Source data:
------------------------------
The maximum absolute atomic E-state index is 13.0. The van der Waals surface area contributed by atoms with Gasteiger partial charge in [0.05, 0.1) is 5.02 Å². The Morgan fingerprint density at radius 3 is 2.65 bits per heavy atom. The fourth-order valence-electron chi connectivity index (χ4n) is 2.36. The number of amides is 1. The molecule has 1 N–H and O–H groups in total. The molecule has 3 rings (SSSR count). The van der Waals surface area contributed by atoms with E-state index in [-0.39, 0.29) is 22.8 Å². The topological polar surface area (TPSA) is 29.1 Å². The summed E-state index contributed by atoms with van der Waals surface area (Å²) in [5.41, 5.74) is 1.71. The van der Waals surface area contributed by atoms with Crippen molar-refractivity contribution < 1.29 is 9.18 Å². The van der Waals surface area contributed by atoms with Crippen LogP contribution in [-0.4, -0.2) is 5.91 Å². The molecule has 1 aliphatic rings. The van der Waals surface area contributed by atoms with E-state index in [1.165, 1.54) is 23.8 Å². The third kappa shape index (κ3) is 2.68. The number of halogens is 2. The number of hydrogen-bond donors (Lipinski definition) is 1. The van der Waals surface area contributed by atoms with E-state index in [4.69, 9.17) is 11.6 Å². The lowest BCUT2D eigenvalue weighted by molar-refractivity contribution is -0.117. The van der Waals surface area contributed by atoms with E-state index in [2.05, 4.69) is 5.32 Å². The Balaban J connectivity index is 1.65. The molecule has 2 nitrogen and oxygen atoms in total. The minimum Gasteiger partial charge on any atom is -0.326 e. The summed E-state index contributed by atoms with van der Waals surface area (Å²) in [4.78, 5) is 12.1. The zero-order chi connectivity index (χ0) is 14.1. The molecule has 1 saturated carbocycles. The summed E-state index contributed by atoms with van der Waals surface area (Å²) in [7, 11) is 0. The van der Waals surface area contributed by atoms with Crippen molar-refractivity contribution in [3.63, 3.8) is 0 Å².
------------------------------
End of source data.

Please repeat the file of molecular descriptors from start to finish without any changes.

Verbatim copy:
The maximum absolute atomic E-state index is 13.0. The van der Waals surface area contributed by atoms with Gasteiger partial charge in [0.05, 0.1) is 5.02 Å². The Morgan fingerprint density at radius 3 is 2.65 bits per heavy atom. The fourth-order valence-electron chi connectivity index (χ4n) is 2.36. The number of amides is 1. The molecule has 1 N–H and O–H groups in total. The molecule has 3 rings (SSSR count). The van der Waals surface area contributed by atoms with E-state index in [-0.39, 0.29) is 22.8 Å². The topological polar surface area (TPSA) is 29.1 Å². The summed E-state index contributed by atoms with van der Waals surface area (Å²) in [5.41, 5.74) is 1.71. The van der Waals surface area contributed by atoms with Crippen molar-refractivity contribution < 1.29 is 9.18 Å². The van der Waals surface area contributed by atoms with Crippen LogP contribution in [-0.4, -0.2) is 5.91 Å². The molecule has 1 aliphatic rings. The van der Waals surface area contributed by atoms with E-state index in [1.165, 1.54) is 23.8 Å². The third kappa shape index (κ3) is 2.68. The number of halogens is 2. The number of hydrogen-bond donors (Lipinski definition) is 1. The van der Waals surface area contributed by atoms with E-state index in [4.69, 9.17) is 11.6 Å². The lowest BCUT2D eigenvalue weighted by molar-refractivity contribution is -0.117. The van der Waals surface area contributed by atoms with E-state index in [2.05, 4.69) is 5.32 Å². The Balaban J connectivity index is 1.65. The molecule has 2 nitrogen and oxygen atoms in total. The minimum Gasteiger partial charge on any atom is -0.326 e. The summed E-state index contributed by atoms with van der Waals surface area (Å²) in [4.78, 5) is 12.1. The zero-order chi connectivity index (χ0) is 14.1. The molecule has 1 saturated carbocycles. The summed E-state index contributed by atoms with van der Waals surface area (Å²) in [7, 11) is 0. The van der Waals surface area contributed by atoms with Crippen molar-refractivity contribution in [3.63, 3.8) is 0 Å².